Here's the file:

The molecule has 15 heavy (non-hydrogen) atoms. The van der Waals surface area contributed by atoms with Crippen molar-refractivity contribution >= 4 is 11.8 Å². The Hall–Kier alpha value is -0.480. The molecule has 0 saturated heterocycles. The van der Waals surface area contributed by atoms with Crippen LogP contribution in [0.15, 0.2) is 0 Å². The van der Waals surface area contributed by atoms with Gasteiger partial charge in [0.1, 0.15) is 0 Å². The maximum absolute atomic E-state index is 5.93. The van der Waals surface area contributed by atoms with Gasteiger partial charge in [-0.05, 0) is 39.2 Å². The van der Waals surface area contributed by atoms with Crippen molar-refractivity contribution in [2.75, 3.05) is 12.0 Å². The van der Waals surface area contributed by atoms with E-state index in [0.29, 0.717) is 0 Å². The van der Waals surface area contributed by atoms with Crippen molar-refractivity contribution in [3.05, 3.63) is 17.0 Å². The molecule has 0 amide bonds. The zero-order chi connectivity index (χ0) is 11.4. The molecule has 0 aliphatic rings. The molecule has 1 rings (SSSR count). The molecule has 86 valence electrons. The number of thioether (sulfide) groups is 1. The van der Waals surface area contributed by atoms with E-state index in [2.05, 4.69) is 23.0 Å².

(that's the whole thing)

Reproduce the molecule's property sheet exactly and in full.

The molecule has 15 heavy (non-hydrogen) atoms. The van der Waals surface area contributed by atoms with Crippen molar-refractivity contribution >= 4 is 11.8 Å². The Hall–Kier alpha value is -0.480. The molecule has 0 saturated heterocycles. The van der Waals surface area contributed by atoms with Crippen LogP contribution in [0.15, 0.2) is 0 Å². The van der Waals surface area contributed by atoms with Gasteiger partial charge in [0.1, 0.15) is 0 Å². The maximum absolute atomic E-state index is 5.93. The van der Waals surface area contributed by atoms with Gasteiger partial charge in [-0.05, 0) is 39.2 Å². The van der Waals surface area contributed by atoms with Crippen molar-refractivity contribution in [2.75, 3.05) is 12.0 Å². The van der Waals surface area contributed by atoms with E-state index in [0.29, 0.717) is 0 Å². The van der Waals surface area contributed by atoms with Crippen molar-refractivity contribution in [3.05, 3.63) is 17.0 Å². The molecule has 0 amide bonds. The zero-order chi connectivity index (χ0) is 11.4. The molecule has 0 aliphatic rings. The molecule has 1 rings (SSSR count). The molecule has 86 valence electrons. The number of thioether (sulfide) groups is 1. The van der Waals surface area contributed by atoms with E-state index in [2.05, 4.69) is 23.0 Å².